Attorney at Law
Moving Assets Prior to Bankruptcy
There’s two words I have to say about moving assets such as houses and cars out of your name prior to bankruptcy: Bad idea. For some reason some people seem to think that they are smarter than the court system and they can just sign the deed to their paid-off home over to their brother and then file bankruptcy without having to worry about losing their home.
The US Bankruptcy Court has been doing bankruptcies for a couple hundred years now and it’s seen a thing or two. Certainly it has seen plenty of the kinds of amateurish strategies that people come up with in vain attempts to circumvent the bankruptcy code. In other words, no matter how smart you think you are, it is almost certain that the bankruptcy court is smarter. Thus, if you move valuable paid-off property out of your name prior to bankruptcy you are likely to trigger what is known as an action to “avoid” the transfer of property. What that means is that the bankruptcy court is going to order the property moved back into your name so it can be sold and the proceeds distributed to your creditors. If the transfer is
impossible to undo because the property has changed hands too many times, has disappeared, or for other reasons, then the consequences are probably going to be even worse: The bankruptcy court may deny your bankruptcy discharge, meaning that not only will your debts not be eliminated by the current bankruptcy but they will become permanent. In other words, now the only way to eliminate those debts will be to pay them off in full. They cannot be eliminated by another bankruptcy filing, even if you follow all the rules and do not attempt to abuse the process on the second time around.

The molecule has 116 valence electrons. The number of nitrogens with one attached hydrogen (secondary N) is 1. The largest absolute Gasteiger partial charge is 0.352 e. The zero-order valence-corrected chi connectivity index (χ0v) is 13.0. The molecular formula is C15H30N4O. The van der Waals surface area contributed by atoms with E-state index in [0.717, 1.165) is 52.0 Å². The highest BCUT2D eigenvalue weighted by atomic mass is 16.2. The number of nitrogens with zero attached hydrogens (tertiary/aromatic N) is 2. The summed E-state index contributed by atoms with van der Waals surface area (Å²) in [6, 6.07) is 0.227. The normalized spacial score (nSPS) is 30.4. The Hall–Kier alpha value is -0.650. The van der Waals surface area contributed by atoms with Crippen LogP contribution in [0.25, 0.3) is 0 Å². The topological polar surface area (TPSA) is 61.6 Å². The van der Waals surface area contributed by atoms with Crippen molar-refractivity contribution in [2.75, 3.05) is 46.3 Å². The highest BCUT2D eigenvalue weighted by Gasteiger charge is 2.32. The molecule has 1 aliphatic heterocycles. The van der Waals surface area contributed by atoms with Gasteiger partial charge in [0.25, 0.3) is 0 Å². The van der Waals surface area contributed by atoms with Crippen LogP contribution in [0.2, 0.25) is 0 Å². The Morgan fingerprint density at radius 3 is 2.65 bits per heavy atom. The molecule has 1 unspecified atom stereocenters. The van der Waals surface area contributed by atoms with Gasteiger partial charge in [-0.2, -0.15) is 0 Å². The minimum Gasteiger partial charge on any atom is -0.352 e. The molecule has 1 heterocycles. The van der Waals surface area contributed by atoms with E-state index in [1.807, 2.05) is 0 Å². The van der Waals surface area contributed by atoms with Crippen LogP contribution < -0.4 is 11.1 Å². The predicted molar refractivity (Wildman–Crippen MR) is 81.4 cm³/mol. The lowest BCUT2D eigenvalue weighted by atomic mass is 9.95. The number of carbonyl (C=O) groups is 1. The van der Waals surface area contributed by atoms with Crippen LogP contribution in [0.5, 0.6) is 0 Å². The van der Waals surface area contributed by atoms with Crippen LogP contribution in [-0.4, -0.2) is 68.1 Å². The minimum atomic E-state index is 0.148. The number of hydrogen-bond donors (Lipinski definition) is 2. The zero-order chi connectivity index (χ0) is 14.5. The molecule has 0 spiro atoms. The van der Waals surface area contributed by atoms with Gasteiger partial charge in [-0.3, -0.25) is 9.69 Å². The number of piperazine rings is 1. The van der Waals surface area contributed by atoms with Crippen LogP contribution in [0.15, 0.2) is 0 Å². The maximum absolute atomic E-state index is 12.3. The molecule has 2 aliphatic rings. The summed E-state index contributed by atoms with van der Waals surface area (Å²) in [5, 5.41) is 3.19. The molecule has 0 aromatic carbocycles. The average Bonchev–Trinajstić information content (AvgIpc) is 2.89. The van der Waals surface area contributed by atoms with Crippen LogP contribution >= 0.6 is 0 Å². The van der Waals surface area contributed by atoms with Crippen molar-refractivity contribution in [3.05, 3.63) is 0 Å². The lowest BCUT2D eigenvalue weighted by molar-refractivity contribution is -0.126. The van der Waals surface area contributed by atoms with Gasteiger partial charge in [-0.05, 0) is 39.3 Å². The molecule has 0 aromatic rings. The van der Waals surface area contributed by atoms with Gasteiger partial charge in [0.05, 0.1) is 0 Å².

That being said, there is something called “pre-bankruptcy planning.” It is a very grey area of the law and is very dangerous, especially for people who are inexperienced at interpreting the bankruptcy code. There are certain types of pre-bankruptcy planning that courts have approved, such as spending down cash—such as a personal injury settlement or
bonus you obtained at work—on reasonable and necessary living expenses prior to filing bankruptcy. Even so, if you
are going to do this sort of thing then it needs to be done extremely, extremely carefully, and every expenditure you make needs to be documented with receipts so you can show what happened to the money. If you think you need to engage in this kind of activity then you need to retain an experienced attorney and you need to do it as early as possible, before you have actually disposed of any of the money.
Other types of pre-bankruptcy planning, such as moving assets into the name of a friend or family member in exchange for no money or other value, or moving assets into the name of a trust that you created to protect yourself from your own creditors, are viewed as totally illegitimate. Unfortunately, there are still plenty of attorneys out there who will take your money to help you come up with these sorts of strategies, but they either don’t know what they’re doing or they are downright crooks. If you have debt problems and substantial assets you want to protect please avoid these kinds of “too-good-to-be-true” strategies and retain a competent attorney who can steer you through the process without utterly destroying your life and potentially sending you to prison.